Written by Linc Bedrosian
Tuesday, 22 January 2013
Scientists at the Alaska Marine Science Symposium on Monday delved into the question of what caused the 2012 king salmon decline, and were able to identify a number of possible reasons. One of them is that climate change is affecting king salmon food sources. As a result, salmon are smaller when they first head to sea, making them more vulnerable to predators.
That theory conflicts with one suggested back in November by The Onion, a satirical weekly publication that bills itself, with tongue rather firmly planted in cheek, as "America's Finest News Source."
According to the Onion story, lack of food wasn't a problem, at least for one king salmon who spoke with reporters. Apparently the king had chowed down on the bounty of marine life to the point where the now severely obese salmon couldn't swim upstream and spawn.
"I mean, I try to swim every day," the salmon told The Onion. "But I never could cut all those fattening Pacific herring out of my diet. I guess I'm paying for it now."
While the theories the scientists at the Alaska symposium cited are far more creditable, The Onion story is funny and entertaining. What isn't funny is Congress stripping $150 million in fishery disaster assistance — a portion of which would go to assist Alaska fishermen and communities affected by the run failure — from the final version of the Superstorm Sandy relief bill.
According to the Alaska Department of Commerce, Community and Economic Development, revenue losses stemming from the run failures total an estimated $16.8 million. Unfortunately, lawmakers who labeled the fisheries aid money as pork stripped it from the bill.
That's a head-scratcher. There's more logic behind The Onion's humorous theory as to the failed Alaska salmon run than there is behind any reasoning lawmakers used to remove the fisheries disaster funds from the Sandy relief bill. And that's no laughing matter.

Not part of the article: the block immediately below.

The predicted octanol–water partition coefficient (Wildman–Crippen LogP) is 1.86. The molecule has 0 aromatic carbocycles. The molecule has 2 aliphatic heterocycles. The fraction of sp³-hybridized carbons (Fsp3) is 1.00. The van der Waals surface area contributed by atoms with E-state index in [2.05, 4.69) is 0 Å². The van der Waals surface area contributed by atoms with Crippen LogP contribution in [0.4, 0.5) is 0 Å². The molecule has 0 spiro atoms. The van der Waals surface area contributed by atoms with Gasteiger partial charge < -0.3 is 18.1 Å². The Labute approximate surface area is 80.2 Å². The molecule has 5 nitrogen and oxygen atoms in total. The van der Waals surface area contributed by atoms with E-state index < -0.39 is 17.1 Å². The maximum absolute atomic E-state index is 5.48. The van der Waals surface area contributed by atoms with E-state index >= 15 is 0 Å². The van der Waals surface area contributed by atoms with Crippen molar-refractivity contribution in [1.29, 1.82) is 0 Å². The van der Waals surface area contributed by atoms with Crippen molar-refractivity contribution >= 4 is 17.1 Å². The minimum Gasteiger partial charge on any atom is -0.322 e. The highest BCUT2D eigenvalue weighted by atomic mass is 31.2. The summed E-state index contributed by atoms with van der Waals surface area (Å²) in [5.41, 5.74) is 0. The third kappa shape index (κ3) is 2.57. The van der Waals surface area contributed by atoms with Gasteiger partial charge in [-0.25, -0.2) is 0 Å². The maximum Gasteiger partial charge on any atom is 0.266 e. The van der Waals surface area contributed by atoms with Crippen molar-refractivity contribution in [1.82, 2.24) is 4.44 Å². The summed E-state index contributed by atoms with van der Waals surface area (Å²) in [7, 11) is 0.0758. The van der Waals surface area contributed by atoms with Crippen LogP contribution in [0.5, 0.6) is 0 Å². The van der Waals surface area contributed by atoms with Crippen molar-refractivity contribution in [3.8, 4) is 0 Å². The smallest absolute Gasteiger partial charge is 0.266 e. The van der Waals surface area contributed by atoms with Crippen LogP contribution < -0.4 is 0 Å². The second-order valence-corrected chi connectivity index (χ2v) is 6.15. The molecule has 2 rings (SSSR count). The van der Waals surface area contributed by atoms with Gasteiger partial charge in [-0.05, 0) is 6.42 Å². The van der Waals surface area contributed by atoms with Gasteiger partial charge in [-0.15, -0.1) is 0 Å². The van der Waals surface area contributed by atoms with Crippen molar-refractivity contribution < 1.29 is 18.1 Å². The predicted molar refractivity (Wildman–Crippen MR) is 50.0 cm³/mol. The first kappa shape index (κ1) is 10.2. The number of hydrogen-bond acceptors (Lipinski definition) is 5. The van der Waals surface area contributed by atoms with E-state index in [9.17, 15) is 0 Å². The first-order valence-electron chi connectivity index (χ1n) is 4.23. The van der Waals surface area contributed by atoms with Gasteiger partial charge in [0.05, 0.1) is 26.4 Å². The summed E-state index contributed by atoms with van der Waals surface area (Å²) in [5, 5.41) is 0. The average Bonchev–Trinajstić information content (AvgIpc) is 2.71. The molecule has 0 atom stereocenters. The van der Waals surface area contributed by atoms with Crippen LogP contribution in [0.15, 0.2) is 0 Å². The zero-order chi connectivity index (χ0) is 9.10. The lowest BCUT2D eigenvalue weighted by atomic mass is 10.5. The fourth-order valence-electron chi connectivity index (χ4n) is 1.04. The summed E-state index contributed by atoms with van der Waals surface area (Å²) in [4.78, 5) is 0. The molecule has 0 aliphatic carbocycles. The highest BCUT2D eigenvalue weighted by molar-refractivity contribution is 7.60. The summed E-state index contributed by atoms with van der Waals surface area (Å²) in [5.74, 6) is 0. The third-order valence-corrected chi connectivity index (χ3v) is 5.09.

National Fisherman Live: 3/10/15
In this episode, Online Editor Leslie Taylor talks with Mike McLouglin, vice president of Dunlop Industrial and Protective Footwear.
National Fisherman Live: 2/24/15
In this episode:
March date set for disaster aid dispersal
Oregon LNG project could disrupt fishing
NOAA tweaks gear marking requirement
N.C. launches first commercial/recreational dock
Spiny lobster traps limits not well received
SeaShare, a non-profit organization that facilitates donations of seafood to feed the hungry, announced on Wednesday, July 29 that it had partnered up with Alaska seafood companies, freight companies and the Coast Guard, to coordinate the donation and delivery of 21,000 pounds of halibut to remote villages in western Alaska.
On Wednesday, the Coast Guard loaded 21,000 pounds of donated halibut on its C130 airplane in Kodiak and made the 634-mile flight to Nome.Read more...
The New England Fishery Management Council is soliciting applications for seats on the Northeast Trawl Survey Advisory Panel and the deadline to apply is July 31 at 5:00 p.m.
The panel will consist of 16 members including members of the councils and the Atlantic States Fishery Commission, industry experts, non-federal scientists and Northeast Fisheries Science Center scientists. Panel members are expected to serve for three years.Read more...